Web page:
Having them doesn’t prove that the applicant doesn’t also have a substantial commitment to laborious power pursuits. Indeed, it is quite common for very disciplined, focused, hard-working employees to use video games and fantasy-power movies and magazines as spice or free-time RR, or even as half of a very productive hybrid of vicarious-laborious power pursuit.

The Case of Computer Gamer, Mark Zuckerberg

For example, The New York Times had this report about Facebook founder and CEO, Mark Zuckerberg, hardly a slacker or escapist : “A friend and former co-worker who plays online with Mr. Zuckerberg said that lately he had taken to the PC game ‘Imperium Romanum’, another game of power and control. The game’s description says: ‘Take on the role of a governor of a Roman province and lead your citizens to growth, security, and prosperity.’” (Hmmm…. any fantasies of a presidential run down the road?). This is a perfect, if not the best, example of the vicarious-laborious power strategy applied with and in the midst of staggering career success.

Indeed, it has been noted that another online game Zuckerberg played as a boy may have contributed to his uncanny business acumen, organizational capacities and unique vision: “Civilization”. The same New York Times article, quoting another Zuckerberg friend reported this: “A favorite video game of his as a boy was ‘Civilization’, the object of which is to ‘build an empire to stand the test of time,’ a friend of Mr. Zuckerberg’s told The New York Times. The person added that ‘Civilization’ was the ‘training wheels for starting Facebook.’”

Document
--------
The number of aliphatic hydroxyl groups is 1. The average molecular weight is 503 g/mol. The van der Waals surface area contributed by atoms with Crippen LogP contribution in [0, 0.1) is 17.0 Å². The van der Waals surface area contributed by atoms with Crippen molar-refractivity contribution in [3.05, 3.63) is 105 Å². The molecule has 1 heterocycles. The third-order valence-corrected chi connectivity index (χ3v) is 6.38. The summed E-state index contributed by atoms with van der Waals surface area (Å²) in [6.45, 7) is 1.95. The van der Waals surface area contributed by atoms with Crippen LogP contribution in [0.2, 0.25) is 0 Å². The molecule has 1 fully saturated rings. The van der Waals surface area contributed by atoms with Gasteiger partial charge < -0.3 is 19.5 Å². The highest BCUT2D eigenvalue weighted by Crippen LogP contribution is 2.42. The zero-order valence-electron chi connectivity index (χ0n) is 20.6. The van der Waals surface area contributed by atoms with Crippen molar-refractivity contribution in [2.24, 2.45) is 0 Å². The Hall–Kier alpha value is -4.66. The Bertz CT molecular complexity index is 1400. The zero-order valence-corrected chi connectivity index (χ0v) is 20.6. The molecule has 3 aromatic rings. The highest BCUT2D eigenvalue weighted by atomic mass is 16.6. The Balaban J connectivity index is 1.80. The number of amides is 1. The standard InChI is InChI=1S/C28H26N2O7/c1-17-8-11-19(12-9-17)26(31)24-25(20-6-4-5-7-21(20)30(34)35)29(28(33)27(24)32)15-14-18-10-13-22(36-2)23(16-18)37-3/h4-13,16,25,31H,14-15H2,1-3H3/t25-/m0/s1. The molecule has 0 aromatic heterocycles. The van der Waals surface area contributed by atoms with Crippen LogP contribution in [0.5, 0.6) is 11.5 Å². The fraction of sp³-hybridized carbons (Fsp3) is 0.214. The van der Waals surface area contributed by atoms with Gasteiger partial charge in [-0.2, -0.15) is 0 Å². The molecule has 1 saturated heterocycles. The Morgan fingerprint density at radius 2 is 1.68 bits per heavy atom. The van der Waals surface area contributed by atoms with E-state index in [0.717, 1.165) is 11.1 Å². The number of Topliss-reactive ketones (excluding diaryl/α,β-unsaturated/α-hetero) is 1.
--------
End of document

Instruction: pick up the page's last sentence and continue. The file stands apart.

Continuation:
The Segue from Playing “Predator” to Guiding Predator Drones

An equally, if not more, deadly serious vicarious-laborious power paradigm is the video game-remote-weapons nexus. Skills developed playing combat and strategic video games, such as “Predator”, have apparent broad transferability to remote operations of military and police drones, missile guidance and other computer technician-controlled, remotely-operated technologies, such as those that guide Predator drones.

Given the utility of such skills, a case could be made for hiring pure vicarious-power seekers who are highly skilled at power games and simulations, and then immerse them in intense laborious-power based training programs that will give them real-world power that will more than match their fantasies (taking great care to remind them of the need to adhere to real-world ethics and morality, assuming the organization cares about such things).